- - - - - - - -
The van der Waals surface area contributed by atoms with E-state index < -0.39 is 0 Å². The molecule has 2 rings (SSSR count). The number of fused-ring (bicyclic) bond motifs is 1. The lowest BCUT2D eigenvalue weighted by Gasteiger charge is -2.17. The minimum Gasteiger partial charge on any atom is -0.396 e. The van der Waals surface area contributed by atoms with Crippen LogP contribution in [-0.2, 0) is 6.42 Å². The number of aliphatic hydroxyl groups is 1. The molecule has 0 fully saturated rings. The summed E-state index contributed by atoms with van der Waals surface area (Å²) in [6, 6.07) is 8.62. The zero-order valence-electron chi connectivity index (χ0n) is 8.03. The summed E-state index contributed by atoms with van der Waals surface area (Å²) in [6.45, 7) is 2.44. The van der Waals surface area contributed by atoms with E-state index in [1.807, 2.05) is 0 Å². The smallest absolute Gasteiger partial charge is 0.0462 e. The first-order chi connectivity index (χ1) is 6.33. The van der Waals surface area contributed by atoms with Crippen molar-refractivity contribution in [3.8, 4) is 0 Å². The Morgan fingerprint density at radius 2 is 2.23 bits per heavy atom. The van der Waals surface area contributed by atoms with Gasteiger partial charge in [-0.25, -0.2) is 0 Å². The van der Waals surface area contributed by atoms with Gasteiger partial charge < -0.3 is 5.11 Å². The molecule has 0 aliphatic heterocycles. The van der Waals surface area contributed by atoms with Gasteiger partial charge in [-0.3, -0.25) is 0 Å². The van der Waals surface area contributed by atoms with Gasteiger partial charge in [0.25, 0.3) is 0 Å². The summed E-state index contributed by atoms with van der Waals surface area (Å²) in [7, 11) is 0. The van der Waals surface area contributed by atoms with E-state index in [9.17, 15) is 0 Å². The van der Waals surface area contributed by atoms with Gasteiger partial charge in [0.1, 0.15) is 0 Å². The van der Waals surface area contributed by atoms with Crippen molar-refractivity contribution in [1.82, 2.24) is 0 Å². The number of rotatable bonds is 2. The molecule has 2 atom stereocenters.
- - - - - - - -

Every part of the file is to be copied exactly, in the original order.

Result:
The van der Waals surface area contributed by atoms with E-state index < -0.39 is 0 Å². The molecule has 2 rings (SSSR count). The number of fused-ring (bicyclic) bond motifs is 1. The lowest BCUT2D eigenvalue weighted by Gasteiger charge is -2.17. The minimum Gasteiger partial charge on any atom is -0.396 e. The van der Waals surface area contributed by atoms with Crippen LogP contribution in [-0.2, 0) is 6.42 Å². The number of aliphatic hydroxyl groups is 1. The molecule has 0 fully saturated rings. The summed E-state index contributed by atoms with van der Waals surface area (Å²) in [6, 6.07) is 8.62. The zero-order valence-electron chi connectivity index (χ0n) is 8.03. The summed E-state index contributed by atoms with van der Waals surface area (Å²) in [6.45, 7) is 2.44. The van der Waals surface area contributed by atoms with E-state index in [1.807, 2.05) is 0 Å². The smallest absolute Gasteiger partial charge is 0.0462 e. The first-order chi connectivity index (χ1) is 6.33. The van der Waals surface area contributed by atoms with Crippen molar-refractivity contribution in [3.8, 4) is 0 Å². The Morgan fingerprint density at radius 2 is 2.23 bits per heavy atom. The van der Waals surface area contributed by atoms with Gasteiger partial charge in [-0.25, -0.2) is 0 Å². The van der Waals surface area contributed by atoms with Gasteiger partial charge < -0.3 is 5.11 Å². The molecule has 0 aliphatic heterocycles. The van der Waals surface area contributed by atoms with Gasteiger partial charge in [-0.3, -0.25) is 0 Å². The van der Waals surface area contributed by atoms with Gasteiger partial charge in [0.25, 0.3) is 0 Å². The summed E-state index contributed by atoms with van der Waals surface area (Å²) in [7, 11) is 0. The van der Waals surface area contributed by atoms with E-state index in [9.17, 15) is 0 Å². The van der Waals surface area contributed by atoms with Gasteiger partial charge in [0.1, 0.15) is 0 Å². The van der Waals surface area contributed by atoms with Crippen molar-refractivity contribution in [1.82, 2.24) is 0 Å². The number of rotatable bonds is 2. The molecule has 2 atom stereocenters.